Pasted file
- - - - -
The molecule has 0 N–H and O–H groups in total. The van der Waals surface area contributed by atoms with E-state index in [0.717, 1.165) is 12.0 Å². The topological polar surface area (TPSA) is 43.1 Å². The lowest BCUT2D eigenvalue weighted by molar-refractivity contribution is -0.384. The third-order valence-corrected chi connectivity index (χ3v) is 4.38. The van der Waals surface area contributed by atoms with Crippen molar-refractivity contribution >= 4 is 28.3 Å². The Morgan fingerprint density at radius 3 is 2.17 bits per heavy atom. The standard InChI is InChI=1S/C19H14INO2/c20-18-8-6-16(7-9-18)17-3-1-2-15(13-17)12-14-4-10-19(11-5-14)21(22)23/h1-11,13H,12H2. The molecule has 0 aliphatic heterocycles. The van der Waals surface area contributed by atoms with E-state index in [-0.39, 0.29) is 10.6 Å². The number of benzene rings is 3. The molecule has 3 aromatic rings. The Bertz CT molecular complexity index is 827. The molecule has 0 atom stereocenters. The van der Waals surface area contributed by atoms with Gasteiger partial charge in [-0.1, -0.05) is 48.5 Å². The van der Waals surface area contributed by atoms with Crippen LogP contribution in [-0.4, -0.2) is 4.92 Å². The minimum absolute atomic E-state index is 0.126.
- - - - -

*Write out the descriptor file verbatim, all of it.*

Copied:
The molecule has 0 N–H and O–H groups in total. The van der Waals surface area contributed by atoms with E-state index in [0.717, 1.165) is 12.0 Å². The topological polar surface area (TPSA) is 43.1 Å². The lowest BCUT2D eigenvalue weighted by molar-refractivity contribution is -0.384. The third-order valence-corrected chi connectivity index (χ3v) is 4.38. The van der Waals surface area contributed by atoms with Crippen molar-refractivity contribution >= 4 is 28.3 Å². The Morgan fingerprint density at radius 3 is 2.17 bits per heavy atom. The standard InChI is InChI=1S/C19H14INO2/c20-18-8-6-16(7-9-18)17-3-1-2-15(13-17)12-14-4-10-19(11-5-14)21(22)23/h1-11,13H,12H2. The molecule has 0 aliphatic heterocycles. The van der Waals surface area contributed by atoms with E-state index in [-0.39, 0.29) is 10.6 Å². The number of benzene rings is 3. The molecule has 3 aromatic rings. The Bertz CT molecular complexity index is 827. The molecule has 0 atom stereocenters. The van der Waals surface area contributed by atoms with Gasteiger partial charge in [-0.1, -0.05) is 48.5 Å². The van der Waals surface area contributed by atoms with Crippen LogP contribution in [-0.4, -0.2) is 4.92 Å². The minimum absolute atomic E-state index is 0.126.